The G’s insistence on using small tweaks to solve deeper, underlying problems is not only ineffective, but misguided. It then proves to Singaporeans and a watching world that this nation is not interested in meeting its fundamental challenges, but would rather spend effort upholding the status quo.

Case in point: The lack of effective naysaying in the public sector.

It’s now become “naysay-ception”, where the problem of a lack of constructive naysayers remains unsolved because of a lack of alternative ideas from constructive naysayers.

I have heard for over a decade from friends in (and now out of) the public service bemoaning their inability to effectively change or talk about the things they feel strongly about simply because their bosses are yes-men, or paralysed by the fear of other yes-men further up the chain of command.

The G actively puts a chill on not-yet-constructive naysayers in their infancy, depriving them of guidance and opportunity, relegating them to the fringes, teaching them to stay silent. In the words of a friend of mine, “we crush the caterpillars and complain there are no butterflies”. And we keep breeding worker drones to take their place.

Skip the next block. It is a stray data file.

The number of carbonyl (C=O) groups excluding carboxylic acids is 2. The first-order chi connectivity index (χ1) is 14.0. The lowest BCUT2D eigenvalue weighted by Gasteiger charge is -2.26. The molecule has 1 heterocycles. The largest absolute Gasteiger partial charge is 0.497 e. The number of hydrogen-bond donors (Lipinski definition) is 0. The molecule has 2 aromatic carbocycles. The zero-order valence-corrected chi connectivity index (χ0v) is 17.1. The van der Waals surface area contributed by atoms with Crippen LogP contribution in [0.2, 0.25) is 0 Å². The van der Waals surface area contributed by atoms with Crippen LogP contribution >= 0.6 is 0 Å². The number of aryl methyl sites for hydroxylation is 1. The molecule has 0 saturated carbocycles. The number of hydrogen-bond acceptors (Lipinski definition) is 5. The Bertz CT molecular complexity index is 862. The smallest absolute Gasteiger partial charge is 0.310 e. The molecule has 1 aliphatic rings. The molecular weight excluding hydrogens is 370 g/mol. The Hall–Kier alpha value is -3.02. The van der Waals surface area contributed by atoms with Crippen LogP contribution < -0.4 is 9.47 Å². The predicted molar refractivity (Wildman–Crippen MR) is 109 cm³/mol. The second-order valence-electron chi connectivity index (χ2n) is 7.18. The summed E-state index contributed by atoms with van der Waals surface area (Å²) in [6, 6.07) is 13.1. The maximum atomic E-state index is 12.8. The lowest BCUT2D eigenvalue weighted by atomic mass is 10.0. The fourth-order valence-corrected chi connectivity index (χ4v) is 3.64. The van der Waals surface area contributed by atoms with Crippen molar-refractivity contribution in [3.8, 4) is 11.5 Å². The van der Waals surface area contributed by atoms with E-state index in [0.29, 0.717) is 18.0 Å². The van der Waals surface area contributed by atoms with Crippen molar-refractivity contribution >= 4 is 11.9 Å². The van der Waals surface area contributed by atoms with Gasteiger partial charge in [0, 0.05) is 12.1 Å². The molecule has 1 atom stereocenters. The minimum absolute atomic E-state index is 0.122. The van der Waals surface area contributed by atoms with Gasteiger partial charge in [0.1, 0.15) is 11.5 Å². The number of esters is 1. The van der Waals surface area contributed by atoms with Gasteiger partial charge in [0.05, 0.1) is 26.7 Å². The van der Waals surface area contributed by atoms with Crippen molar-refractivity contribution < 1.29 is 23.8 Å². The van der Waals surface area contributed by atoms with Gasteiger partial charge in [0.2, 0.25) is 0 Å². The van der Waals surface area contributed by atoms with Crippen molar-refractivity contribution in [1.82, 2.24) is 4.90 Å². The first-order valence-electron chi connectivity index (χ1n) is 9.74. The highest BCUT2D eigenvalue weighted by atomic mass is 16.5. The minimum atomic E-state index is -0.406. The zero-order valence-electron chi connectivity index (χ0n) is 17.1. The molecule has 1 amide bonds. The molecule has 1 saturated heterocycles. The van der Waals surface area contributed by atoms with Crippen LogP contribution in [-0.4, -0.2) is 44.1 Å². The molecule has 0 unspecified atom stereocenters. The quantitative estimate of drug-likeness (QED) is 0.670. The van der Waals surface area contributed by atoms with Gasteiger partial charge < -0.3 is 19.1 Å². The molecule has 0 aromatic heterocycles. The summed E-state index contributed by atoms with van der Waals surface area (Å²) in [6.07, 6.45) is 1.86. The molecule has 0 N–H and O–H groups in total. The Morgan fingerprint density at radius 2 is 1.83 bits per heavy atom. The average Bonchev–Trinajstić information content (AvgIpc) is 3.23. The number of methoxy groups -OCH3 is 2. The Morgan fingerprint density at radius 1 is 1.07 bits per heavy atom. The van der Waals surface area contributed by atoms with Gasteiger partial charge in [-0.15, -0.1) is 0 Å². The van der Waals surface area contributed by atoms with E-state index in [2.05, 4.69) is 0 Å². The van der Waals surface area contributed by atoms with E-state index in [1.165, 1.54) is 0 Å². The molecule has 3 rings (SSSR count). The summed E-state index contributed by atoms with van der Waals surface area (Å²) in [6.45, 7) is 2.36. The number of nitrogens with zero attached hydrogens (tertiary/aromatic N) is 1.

And then there’s the irony of PM saying in the same session that “leaders must be able to acknowledge mistakes”. So far, there seems to be no acknowledgement on his part that he and/or his administration are the fundamental cause of, and finally responsible for, the lack of effective, constructive naysayers in public service. If someone’s got their hand on the lever, it’s the men at the top. Perhaps it takes a woman to pull it?

It’s always going to come down to these things: put your money where your mouth is and let the results speak for themselves. The day that constructive naysayers function effectively and openly in the public service is the day I’ll take the call for alternative views as a sincere one.

 

Featured image by Sean Chong.

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by Daniel Yap